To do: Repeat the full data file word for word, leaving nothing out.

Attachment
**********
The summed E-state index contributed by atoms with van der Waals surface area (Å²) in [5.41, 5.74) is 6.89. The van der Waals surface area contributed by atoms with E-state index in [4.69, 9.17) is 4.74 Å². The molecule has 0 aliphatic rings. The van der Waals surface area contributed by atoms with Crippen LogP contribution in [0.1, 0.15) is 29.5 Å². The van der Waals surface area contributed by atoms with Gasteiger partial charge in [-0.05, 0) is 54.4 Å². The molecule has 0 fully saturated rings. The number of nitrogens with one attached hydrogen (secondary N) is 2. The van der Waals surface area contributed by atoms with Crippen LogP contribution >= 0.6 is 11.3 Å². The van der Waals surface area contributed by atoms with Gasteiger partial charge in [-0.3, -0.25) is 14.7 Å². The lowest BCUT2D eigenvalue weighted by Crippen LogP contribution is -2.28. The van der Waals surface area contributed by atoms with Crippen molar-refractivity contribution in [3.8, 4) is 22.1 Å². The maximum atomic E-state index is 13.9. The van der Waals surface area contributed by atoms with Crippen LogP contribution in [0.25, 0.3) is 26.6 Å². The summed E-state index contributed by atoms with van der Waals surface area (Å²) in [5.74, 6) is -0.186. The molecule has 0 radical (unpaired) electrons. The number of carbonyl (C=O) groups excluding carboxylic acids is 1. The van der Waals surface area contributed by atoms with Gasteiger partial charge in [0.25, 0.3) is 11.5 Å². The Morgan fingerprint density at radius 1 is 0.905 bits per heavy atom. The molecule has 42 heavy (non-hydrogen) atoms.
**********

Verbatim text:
The summed E-state index contributed by atoms with van der Waals surface area (Å²) in [5.41, 5.74) is 6.89. The van der Waals surface area contributed by atoms with E-state index in [4.69, 9.17) is 4.74 Å². The molecule has 0 aliphatic rings. The van der Waals surface area contributed by atoms with Crippen LogP contribution in [0.1, 0.15) is 29.5 Å². The van der Waals surface area contributed by atoms with Gasteiger partial charge in [-0.05, 0) is 54.4 Å². The molecule has 0 fully saturated rings. The number of nitrogens with one attached hydrogen (secondary N) is 2. The van der Waals surface area contributed by atoms with Crippen LogP contribution >= 0.6 is 11.3 Å². The van der Waals surface area contributed by atoms with Gasteiger partial charge in [-0.3, -0.25) is 14.7 Å². The lowest BCUT2D eigenvalue weighted by Crippen LogP contribution is -2.28. The van der Waals surface area contributed by atoms with Crippen molar-refractivity contribution in [3.8, 4) is 22.1 Å². The maximum atomic E-state index is 13.9. The van der Waals surface area contributed by atoms with Crippen LogP contribution in [0.25, 0.3) is 26.6 Å². The summed E-state index contributed by atoms with van der Waals surface area (Å²) in [5.74, 6) is -0.186. The molecule has 0 radical (unpaired) electrons. The number of carbonyl (C=O) groups excluding carboxylic acids is 1. The van der Waals surface area contributed by atoms with Gasteiger partial charge in [0.25, 0.3) is 11.5 Å². The Morgan fingerprint density at radius 1 is 0.905 bits per heavy atom. The molecule has 42 heavy (non-hydrogen) atoms.